Big data as a buzzword died slowly as people understood the word better, and realized it was nothing new. Customers started questioning volume, velocity, variety and veracity and the need to invest millions of dollars in hardware and software waiting for the ROI, and started looking at analytics as a service to help solve business problems. The need expressed was smart data rather than big data as business wants questions answered and problems solved rather than training academicians and statisticians to store, refine and analyze data. Rather than determining models and data cleansing, customers want cloud technology to apply the right models at the right stage and solve business challenges for them. Start thinking about what you want to do with data in solving business problems rather than just collecting it.
6. Tag that App
Continuing the trend we saw when mobile surged ahead of desktop use in South East Asia, business started to realize the value of investing in analytics on apps to look for insights beyond the basic health metrics of launches, crashes, operating systems and devices. Now,we’re looking at usage, cohort analysis, geo location, testing and even targeting. The Make>Measure>Monetize>Optimize cycle got applied to mobile apps, and the next stage here is cross device deterministic match for logged in users, and figuring out a probabilistic match for non logged in users to understand usage behavior across channels, and then being in a position to optimize the user behavior across both channels. Attribution was a key challenge where marketers want to invest in mobile, but have a hard time communicating the value of mobile in today’s complex cross channel journeys.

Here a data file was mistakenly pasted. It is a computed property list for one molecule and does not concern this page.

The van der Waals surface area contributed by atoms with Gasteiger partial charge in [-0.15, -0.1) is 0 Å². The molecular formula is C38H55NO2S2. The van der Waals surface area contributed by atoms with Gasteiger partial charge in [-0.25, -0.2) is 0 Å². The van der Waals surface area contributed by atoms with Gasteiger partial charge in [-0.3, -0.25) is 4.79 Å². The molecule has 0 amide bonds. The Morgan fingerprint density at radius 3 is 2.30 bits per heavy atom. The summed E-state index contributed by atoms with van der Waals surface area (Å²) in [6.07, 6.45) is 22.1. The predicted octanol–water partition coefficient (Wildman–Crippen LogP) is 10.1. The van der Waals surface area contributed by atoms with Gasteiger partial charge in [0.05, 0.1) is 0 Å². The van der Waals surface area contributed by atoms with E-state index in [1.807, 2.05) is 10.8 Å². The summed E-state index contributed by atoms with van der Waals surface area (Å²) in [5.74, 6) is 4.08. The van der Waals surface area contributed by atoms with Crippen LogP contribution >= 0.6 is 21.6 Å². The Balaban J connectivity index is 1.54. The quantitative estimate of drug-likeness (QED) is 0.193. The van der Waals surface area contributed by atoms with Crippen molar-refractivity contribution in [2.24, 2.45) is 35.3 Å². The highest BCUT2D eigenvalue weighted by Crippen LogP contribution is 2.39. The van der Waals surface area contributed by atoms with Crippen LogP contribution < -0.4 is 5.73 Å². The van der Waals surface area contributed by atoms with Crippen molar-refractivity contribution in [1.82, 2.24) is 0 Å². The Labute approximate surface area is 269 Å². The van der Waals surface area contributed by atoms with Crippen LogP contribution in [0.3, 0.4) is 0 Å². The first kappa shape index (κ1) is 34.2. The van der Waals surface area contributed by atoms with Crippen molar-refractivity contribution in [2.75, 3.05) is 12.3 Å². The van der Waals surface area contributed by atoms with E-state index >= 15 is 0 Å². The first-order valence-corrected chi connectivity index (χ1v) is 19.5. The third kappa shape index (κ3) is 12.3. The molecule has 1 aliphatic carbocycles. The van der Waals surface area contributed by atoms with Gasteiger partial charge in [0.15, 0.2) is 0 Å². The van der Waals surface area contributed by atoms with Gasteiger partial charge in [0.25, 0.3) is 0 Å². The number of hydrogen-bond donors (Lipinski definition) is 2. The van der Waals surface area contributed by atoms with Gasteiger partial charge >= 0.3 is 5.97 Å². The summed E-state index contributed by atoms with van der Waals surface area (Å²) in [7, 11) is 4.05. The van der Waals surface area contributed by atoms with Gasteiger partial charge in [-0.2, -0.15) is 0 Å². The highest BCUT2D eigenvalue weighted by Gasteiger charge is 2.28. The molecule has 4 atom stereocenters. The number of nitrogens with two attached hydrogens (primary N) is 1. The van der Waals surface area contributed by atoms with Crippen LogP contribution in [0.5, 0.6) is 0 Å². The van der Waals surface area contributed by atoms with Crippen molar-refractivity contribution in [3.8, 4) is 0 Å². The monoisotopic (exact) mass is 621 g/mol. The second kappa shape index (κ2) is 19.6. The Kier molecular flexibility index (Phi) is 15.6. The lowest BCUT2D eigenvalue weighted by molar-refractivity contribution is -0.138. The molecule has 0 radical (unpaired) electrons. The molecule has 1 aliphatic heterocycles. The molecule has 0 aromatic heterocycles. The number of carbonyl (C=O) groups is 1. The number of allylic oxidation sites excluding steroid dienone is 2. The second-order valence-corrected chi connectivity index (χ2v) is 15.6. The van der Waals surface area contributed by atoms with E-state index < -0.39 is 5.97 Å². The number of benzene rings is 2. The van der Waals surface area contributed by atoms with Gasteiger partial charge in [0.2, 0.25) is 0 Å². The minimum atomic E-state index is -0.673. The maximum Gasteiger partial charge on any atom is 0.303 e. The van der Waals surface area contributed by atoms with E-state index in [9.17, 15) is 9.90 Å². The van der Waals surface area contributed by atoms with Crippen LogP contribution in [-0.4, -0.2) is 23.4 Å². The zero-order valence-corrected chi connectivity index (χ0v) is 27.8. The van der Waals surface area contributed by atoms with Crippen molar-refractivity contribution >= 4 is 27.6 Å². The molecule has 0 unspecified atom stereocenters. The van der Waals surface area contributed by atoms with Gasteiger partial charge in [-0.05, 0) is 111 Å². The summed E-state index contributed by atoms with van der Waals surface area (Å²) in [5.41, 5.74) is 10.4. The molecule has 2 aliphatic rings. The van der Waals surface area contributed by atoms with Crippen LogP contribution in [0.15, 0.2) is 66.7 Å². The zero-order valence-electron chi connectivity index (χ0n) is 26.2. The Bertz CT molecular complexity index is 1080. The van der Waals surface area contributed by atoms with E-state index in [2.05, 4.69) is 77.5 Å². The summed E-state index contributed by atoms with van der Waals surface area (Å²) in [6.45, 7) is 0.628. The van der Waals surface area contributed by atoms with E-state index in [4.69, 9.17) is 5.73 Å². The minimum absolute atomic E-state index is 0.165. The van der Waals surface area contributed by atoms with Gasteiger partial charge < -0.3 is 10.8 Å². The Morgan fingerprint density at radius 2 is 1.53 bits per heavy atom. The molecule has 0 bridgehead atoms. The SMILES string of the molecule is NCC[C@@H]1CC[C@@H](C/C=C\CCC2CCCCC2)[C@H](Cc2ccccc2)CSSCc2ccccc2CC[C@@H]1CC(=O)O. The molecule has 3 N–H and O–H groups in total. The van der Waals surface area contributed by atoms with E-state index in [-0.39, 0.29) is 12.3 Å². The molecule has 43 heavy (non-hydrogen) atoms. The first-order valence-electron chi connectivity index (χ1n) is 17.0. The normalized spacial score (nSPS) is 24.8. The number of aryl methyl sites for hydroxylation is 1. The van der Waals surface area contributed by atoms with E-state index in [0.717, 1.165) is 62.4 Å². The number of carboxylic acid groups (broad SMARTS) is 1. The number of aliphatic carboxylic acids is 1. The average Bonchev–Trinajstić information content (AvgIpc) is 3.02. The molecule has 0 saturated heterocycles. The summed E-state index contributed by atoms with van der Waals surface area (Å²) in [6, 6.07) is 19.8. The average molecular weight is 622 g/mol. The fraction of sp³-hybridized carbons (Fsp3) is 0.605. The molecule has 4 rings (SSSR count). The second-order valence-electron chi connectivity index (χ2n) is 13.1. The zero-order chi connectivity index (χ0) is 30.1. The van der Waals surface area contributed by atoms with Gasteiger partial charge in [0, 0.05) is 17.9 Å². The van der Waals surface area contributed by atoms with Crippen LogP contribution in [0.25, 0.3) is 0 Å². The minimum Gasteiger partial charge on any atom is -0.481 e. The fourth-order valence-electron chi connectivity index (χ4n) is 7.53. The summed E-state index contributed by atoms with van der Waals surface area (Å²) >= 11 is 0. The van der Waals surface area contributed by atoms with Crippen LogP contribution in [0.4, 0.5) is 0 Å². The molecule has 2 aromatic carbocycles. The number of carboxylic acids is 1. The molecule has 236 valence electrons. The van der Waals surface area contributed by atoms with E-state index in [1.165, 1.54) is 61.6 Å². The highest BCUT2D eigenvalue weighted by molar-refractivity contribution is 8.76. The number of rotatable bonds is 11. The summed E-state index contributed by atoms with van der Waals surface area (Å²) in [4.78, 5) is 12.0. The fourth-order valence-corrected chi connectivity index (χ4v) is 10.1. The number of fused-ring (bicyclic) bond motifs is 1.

7. Testing deployments
There is an old tech adage of GIGO (garbage in garbage out) and it applies well to analytics deployments. A leading retailer had product views being fired on every product recommendation as well, which was skewing data and leading to an incorrect count of product popularity. Imagine the impact of that on recommendations, inventory management and algorithms chewing out incorrect predictions. Test every analytics deployment, and test every deployment even if analytics wasn’t altered. Integrate analytics testing into application testing. Validation of tags as a process is important, and sometimes critical.
Digital marketing maturity is arriving right now in Southeast Asia, and as I learnt last year, there are pockets of innovation that are making some marketers leave the other struggling in their wake. As I said to a visitor from the US who was generalizing Southeast Asia as not a very mature market – its not the maturity of the markets but the maturity of the marketers that is important.